So instead of coming up with something to replace “mental illness” we might just not use the term and go straight to the diagnosis as suggested in the earlier post.

  3. Ladybehindmask says

    I don’t get the “consumer” label at all, for the reasons above. No other kind of doctor has a “consumer.” Although @ Lois, I understand that studies show stigma has increased during the two decades that we have understood there is a physical cause behind psychiatric symptoms. Perhaps that’s because if it has a physical basis, the symptom is not an eccentricity or a transient misbehavior, but a permanent and fearful flaw in personal identity, the one thing we most need to rely on as a means of knowing one another.

  4. catsladder says

    I couldn’t remember an article on this subject, I think it was in an anthropology, social linguistic, or nursing journal somewhere.

    Anyway, regardless of what term we use, interesting questions to ask are:
    * What does the term highlights?
    * What does the term hides?
    * What is the intension of the term?
    * Any unintended images communicates by the term?
    * Any better terms that can communicate similar intent?

    The intent of “consumer” is to convey power. Not as a passive patient (now the image of the term “patient” is actually changing given the power of the internet and it is losing some of it’s passive role where a patient just say yes to his/her doctor).

    There are some problem with “consumer” however. One, it hides the suffering experience that a person go through and a term like “patient” highlights it instead. Although it highlights the power aspect, it can give an unintended message that a health care provider should respect a consumer b/c s/he has power, or power to pay for his/her paycheck. Now the obvious problem is that the health care provider might treat a consumer who has no insurance, a consumer who has medicaid, a consumer who has really good insurance, a consumer who is really rich very differently base on the ability to pay (and how easy it is to get pay as some insurance is harder than the other).

    “Client” tends to highlight more on the partnership aspect of recovery as it is usually used in a therapy context. Talking about context, “patient” is more appropriate in hospital as it’s focus should be on relieving suffering. “Client” is more appropriate in a therapist office as partnership is usually highlighted. “Consumer” is appropriate if one is writing for a mental health organization as that is accepted jargon and everyone knows what it means and what it intended.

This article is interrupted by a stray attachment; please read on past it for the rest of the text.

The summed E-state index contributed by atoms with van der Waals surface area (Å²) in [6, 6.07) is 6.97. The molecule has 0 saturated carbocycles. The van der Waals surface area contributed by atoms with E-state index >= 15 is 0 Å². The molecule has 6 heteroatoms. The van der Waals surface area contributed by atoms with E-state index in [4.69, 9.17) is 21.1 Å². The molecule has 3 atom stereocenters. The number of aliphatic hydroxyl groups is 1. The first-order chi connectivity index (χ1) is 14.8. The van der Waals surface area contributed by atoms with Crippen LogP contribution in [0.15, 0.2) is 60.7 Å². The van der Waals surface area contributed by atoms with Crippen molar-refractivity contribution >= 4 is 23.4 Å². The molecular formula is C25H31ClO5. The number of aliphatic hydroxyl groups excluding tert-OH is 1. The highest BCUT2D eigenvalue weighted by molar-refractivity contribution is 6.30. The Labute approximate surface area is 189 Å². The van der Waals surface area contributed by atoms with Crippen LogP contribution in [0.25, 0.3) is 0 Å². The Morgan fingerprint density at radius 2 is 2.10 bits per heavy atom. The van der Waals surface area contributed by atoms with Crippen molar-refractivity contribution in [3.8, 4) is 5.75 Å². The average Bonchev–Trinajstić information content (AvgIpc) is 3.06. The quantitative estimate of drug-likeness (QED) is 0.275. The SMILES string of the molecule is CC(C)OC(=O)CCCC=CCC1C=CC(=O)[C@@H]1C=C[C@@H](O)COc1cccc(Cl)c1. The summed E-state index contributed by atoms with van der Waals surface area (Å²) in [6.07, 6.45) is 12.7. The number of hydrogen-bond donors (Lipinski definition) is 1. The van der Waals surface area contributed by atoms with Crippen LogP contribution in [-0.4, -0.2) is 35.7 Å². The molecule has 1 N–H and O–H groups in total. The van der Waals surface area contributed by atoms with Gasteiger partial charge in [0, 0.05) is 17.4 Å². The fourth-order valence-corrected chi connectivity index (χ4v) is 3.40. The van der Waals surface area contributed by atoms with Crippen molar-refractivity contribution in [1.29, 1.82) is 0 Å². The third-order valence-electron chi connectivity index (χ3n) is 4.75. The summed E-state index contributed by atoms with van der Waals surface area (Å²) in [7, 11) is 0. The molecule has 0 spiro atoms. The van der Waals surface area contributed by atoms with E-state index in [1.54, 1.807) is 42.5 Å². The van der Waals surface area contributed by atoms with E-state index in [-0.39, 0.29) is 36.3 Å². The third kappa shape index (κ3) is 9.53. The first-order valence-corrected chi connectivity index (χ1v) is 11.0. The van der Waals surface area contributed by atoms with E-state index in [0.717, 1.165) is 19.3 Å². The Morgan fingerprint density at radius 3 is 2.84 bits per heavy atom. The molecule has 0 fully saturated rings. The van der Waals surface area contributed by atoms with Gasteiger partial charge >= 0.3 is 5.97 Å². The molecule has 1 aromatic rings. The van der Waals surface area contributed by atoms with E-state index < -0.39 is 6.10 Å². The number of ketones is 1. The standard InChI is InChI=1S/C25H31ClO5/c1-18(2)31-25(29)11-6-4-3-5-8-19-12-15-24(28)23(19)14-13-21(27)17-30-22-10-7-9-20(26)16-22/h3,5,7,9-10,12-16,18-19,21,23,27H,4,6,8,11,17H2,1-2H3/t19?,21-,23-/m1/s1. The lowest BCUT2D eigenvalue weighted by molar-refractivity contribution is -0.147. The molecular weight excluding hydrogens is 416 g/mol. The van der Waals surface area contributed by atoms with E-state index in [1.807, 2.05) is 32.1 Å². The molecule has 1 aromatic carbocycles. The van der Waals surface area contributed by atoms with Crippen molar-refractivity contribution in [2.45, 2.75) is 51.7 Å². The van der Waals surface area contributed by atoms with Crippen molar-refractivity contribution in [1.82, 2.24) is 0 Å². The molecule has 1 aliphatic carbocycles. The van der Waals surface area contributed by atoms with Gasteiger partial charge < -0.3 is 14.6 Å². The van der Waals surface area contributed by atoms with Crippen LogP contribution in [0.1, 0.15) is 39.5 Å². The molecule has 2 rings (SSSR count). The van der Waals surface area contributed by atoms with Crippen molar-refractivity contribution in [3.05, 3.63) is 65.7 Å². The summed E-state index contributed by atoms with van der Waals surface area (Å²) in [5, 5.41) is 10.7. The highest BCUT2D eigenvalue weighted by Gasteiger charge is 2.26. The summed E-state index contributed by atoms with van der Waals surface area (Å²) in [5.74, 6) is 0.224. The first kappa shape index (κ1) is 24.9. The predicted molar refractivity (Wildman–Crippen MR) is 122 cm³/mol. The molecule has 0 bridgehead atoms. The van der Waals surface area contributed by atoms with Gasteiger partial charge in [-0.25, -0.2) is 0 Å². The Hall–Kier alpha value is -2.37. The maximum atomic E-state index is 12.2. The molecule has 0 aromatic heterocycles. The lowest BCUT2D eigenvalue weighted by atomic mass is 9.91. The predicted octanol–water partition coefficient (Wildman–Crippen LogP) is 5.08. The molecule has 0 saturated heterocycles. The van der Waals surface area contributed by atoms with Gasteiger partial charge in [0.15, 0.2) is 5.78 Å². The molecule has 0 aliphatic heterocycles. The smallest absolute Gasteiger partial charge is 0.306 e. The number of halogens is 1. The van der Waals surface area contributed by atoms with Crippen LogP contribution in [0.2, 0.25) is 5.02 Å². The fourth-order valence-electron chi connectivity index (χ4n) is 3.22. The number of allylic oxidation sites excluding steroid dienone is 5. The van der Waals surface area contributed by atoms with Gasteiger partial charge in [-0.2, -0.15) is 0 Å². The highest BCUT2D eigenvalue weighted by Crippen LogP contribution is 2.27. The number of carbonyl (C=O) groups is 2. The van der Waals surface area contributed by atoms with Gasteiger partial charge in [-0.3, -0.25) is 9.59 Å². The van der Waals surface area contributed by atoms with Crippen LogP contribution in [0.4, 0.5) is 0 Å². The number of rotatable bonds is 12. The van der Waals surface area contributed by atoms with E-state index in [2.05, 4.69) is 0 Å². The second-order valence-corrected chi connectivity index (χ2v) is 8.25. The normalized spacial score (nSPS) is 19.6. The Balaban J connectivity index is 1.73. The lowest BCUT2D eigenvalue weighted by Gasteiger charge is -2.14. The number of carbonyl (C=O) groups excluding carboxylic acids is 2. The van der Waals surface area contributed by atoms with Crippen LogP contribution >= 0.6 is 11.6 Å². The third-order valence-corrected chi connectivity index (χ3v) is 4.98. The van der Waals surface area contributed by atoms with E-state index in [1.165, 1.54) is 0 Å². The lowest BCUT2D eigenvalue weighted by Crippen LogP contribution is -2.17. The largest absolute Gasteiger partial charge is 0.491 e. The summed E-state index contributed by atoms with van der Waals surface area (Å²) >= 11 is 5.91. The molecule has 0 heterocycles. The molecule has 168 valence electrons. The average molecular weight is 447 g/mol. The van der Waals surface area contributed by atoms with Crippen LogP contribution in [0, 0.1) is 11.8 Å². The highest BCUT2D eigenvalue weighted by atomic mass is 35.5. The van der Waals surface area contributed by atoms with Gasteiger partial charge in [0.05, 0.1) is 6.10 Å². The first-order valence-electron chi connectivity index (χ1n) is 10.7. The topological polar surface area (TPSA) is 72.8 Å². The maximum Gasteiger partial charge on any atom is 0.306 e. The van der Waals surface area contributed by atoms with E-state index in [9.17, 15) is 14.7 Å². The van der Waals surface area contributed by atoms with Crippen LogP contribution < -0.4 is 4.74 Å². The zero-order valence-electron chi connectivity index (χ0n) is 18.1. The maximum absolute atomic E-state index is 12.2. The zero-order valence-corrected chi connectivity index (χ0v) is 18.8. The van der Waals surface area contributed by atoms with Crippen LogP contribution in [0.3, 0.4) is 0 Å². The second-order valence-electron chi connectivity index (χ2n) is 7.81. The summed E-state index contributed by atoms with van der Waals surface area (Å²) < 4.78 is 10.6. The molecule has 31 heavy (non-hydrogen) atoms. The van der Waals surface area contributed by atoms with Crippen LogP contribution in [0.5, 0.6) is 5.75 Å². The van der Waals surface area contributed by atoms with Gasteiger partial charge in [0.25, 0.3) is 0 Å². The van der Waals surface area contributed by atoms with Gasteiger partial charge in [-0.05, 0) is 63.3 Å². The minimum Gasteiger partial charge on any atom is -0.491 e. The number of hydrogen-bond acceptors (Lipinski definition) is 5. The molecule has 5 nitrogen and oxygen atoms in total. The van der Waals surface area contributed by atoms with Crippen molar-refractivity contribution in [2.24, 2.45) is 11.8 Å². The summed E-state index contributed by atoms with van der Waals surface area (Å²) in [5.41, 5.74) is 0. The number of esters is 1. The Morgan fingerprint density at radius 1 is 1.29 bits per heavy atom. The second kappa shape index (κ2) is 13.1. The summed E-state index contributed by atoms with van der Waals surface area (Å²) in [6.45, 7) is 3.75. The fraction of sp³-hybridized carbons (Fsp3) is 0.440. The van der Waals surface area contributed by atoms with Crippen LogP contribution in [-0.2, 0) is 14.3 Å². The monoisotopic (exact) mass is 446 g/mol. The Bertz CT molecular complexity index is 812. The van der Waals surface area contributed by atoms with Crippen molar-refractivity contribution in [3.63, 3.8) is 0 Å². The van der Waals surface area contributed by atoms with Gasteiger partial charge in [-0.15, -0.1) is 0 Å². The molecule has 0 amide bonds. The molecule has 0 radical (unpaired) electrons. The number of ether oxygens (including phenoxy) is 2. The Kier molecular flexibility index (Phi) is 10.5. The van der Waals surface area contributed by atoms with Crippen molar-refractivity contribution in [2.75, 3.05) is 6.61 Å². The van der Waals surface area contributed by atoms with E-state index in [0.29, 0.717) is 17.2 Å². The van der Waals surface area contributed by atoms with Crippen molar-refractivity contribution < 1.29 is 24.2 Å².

In the support group I go to, we prefer the term “coper” and “supporter” instead as we feel these terms are more descriptive since the families/friends are “supporting” their love ones who are “coping” with an illness.

    In political correctness, we have to watch our attitude. We don’t want to set ourselves up as the supreme moral language police who judges everyone’s heart. Grace and humility should be primary instead b/c we too can make language “mistakes”. Humility is important because sometimes there are better terms than the current acceptable political correct term.

    What else, take cancer for example, there is the term “survivor”. What does it not do? It does not highlight the recovery part where one wants to do more than “survive”, where one wants to go beyond “survive” and get on the road of recovery and build life. I am bringing this up b/c there are some movement to use the term “survivor” in mental health context also.

    The best, in my opinion, is not insist on how I want to use a particular term, but ask the person or the organization what terms they prefer to use. Also explore what they want to highlight in their experience and explore any unintended images as a result of whatever language they have chosen to use.

  5. Always “people first”. My first experience with “consumers” was when I worked with people with mental and physical disabilities. Consumers usually choose to consume. People with disabilities and illnesses do not make these decisions. They should be referred to and treated respectfully as people.

  6. I am sorry that you are apologizing for your book title. I found it so refreshing! Is it the word that makes the ill person suffer or is it the illness? Since the 70s we have avoided all mention of mental illness.This has not changed things for the better for the sufferers.
    My son was finally committed by a judge to the state mental hospital 2 years ago, after being ill for several years. My husband put the words ” asylum” in his GPS to identify his location. He pointed out that asylum is a good thing, a safe place. That was an apt description as it turned out. My son has hallucinations and delusions that cannot be controlled well with medication. In the state hospital he felt safe because he was in a very controlled environment. Unfortunately he could only stay 6mos-the maximum in TX.
    I don’t care what words anyone uses. I only want help for my son. As for his feelings- he lives in his own world and communication to earth from there is extremely spotty.